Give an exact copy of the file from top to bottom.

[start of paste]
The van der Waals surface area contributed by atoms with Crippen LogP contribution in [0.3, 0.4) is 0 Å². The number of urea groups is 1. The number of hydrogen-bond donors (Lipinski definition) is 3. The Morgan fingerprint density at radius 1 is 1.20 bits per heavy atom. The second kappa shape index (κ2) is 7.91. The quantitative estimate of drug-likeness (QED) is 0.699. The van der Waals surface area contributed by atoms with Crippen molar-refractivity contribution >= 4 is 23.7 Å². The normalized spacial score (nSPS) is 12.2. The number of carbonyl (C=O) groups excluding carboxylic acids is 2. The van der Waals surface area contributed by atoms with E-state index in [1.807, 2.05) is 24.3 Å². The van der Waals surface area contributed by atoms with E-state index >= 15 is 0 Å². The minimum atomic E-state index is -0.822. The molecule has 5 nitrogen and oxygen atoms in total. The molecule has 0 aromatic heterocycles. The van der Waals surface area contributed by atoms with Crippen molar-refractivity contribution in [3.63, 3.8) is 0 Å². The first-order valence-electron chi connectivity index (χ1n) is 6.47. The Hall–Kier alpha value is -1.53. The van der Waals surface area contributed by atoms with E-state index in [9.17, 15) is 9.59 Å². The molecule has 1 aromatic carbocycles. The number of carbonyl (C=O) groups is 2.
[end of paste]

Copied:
The van der Waals surface area contributed by atoms with Crippen LogP contribution in [0.3, 0.4) is 0 Å². The number of urea groups is 1. The number of hydrogen-bond donors (Lipinski definition) is 3. The Morgan fingerprint density at radius 1 is 1.20 bits per heavy atom. The second kappa shape index (κ2) is 7.91. The quantitative estimate of drug-likeness (QED) is 0.699. The van der Waals surface area contributed by atoms with Crippen molar-refractivity contribution >= 4 is 23.7 Å². The normalized spacial score (nSPS) is 12.2. The number of carbonyl (C=O) groups excluding carboxylic acids is 2. The van der Waals surface area contributed by atoms with E-state index in [1.807, 2.05) is 24.3 Å². The van der Waals surface area contributed by atoms with E-state index >= 15 is 0 Å². The minimum atomic E-state index is -0.822. The molecule has 5 nitrogen and oxygen atoms in total. The molecule has 0 aromatic heterocycles. The van der Waals surface area contributed by atoms with Crippen molar-refractivity contribution in [3.63, 3.8) is 0 Å². The first-order valence-electron chi connectivity index (χ1n) is 6.47. The Hall–Kier alpha value is -1.53. The van der Waals surface area contributed by atoms with E-state index in [9.17, 15) is 9.59 Å². The molecule has 1 aromatic carbocycles. The number of carbonyl (C=O) groups is 2.